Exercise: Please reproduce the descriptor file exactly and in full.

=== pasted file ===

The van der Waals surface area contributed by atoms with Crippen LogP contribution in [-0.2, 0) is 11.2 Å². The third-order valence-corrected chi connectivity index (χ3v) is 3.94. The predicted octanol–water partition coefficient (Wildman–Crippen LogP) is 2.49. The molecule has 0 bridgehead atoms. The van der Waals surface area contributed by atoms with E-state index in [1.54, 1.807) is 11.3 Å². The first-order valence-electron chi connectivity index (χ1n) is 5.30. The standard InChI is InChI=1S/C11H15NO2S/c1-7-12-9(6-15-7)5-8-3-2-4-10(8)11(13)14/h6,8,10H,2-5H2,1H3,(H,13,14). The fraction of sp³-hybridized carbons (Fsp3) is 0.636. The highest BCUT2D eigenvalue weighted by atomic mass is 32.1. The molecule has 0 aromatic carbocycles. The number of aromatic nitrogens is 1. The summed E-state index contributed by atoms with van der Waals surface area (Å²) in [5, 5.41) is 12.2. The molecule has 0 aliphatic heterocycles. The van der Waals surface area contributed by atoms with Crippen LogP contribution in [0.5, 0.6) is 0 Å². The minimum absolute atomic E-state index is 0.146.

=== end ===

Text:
The van der Waals surface area contributed by atoms with Crippen LogP contribution in [-0.2, 0) is 11.2 Å². The third-order valence-corrected chi connectivity index (χ3v) is 3.94. The predicted octanol–water partition coefficient (Wildman–Crippen LogP) is 2.49. The molecule has 0 bridgehead atoms. The van der Waals surface area contributed by atoms with E-state index in [1.54, 1.807) is 11.3 Å². The first-order valence-electron chi connectivity index (χ1n) is 5.30. The standard InChI is InChI=1S/C11H15NO2S/c1-7-12-9(6-15-7)5-8-3-2-4-10(8)11(13)14/h6,8,10H,2-5H2,1H3,(H,13,14). The fraction of sp³-hybridized carbons (Fsp3) is 0.636. The highest BCUT2D eigenvalue weighted by atomic mass is 32.1. The molecule has 0 aromatic carbocycles. The number of aromatic nitrogens is 1. The summed E-state index contributed by atoms with van der Waals surface area (Å²) in [5, 5.41) is 12.2. The molecule has 0 aliphatic heterocycles. The van der Waals surface area contributed by atoms with Crippen LogP contribution in [0.5, 0.6) is 0 Å². The minimum absolute atomic E-state index is 0.146.